Question of the Week: April 14, 2016
Unless you live in or near DFW, your rose questions may boil down to two old, traditional inquiries.
“What are these spots all over my rose leaves, and what can I do to stop them?”
This is a fungal disease called black spot of roses. It’s been the plant’s curse since gardeners first grew roses. It’s not fatal, but it certainly weakens the plant so that other maladies can move in. Eventually it causes all of the lower leaves to fall off, leaving a tall stem with a rose plant growing on top of it. The controls: plant the TAMU EarthKind® rose selections. They have been identified for their resistance to the disease. Also, keep the foliage as dry as you can. Black spot is more of a problem in the humid parts of East and South Texas. Third, apply a labeled fungicide on a weekly basis until the hot, dry weather of early summer (usually June).
“What causes this flour-like dusting all over the leaves and buds of my rose?”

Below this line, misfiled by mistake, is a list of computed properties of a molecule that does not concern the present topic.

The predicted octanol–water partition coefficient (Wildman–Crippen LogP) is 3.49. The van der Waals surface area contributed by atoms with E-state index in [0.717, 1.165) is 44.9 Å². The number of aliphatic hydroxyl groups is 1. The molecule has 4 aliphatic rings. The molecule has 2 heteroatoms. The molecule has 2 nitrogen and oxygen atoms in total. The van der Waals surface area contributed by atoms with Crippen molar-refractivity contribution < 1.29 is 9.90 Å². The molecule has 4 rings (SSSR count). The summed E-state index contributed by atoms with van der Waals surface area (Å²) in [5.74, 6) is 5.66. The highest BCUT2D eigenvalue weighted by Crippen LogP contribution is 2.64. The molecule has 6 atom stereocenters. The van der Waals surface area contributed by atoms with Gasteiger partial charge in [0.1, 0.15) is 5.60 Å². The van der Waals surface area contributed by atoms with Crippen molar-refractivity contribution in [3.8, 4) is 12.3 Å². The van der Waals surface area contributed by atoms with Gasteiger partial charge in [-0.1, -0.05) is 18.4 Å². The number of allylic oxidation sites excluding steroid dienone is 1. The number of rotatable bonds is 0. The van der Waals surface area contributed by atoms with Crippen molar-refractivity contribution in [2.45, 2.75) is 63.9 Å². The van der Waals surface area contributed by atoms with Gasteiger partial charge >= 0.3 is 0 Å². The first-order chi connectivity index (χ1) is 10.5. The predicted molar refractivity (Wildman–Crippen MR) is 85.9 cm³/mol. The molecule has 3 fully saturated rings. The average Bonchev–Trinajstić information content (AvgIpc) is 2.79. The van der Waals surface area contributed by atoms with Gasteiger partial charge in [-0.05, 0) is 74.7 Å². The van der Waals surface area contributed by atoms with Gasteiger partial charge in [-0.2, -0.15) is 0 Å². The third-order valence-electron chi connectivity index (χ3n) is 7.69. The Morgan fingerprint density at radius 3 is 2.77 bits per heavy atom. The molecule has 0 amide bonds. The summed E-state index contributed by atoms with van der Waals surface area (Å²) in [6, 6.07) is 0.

This is another fungus, notably powdery mildew. It becomes a problem in cool, moist weather, most especially in spring. As with black spot, keep the foliage dry by watering with a garden hose or with drip irrigation instead of overhead sprinklers, also by applying a legally labeled fungicide.
But from D/FW and its surrounding area:
“Neil, is this rose rosette virus?”
And that’s the question I’m being asked time after time after time by gardeners in and around D/FW where I live. Rose rosette virus has ruined thousands of rose gardens, public and private, in the Metroplex over the past four years. For whatever the reason, it is not nearly the problem in other parts of Texas. It is transmitted by a wind-born microscopic mite. There is no prevention, and there is no cure. Affected plants must be dug and sent to the landfill, roots and all, in heavy plastic trash bags.
Rose rosette is characterized by its clubby growth and extreme thorniness. Here is information I have left in place on my website due to the scores of questions I am asked each month.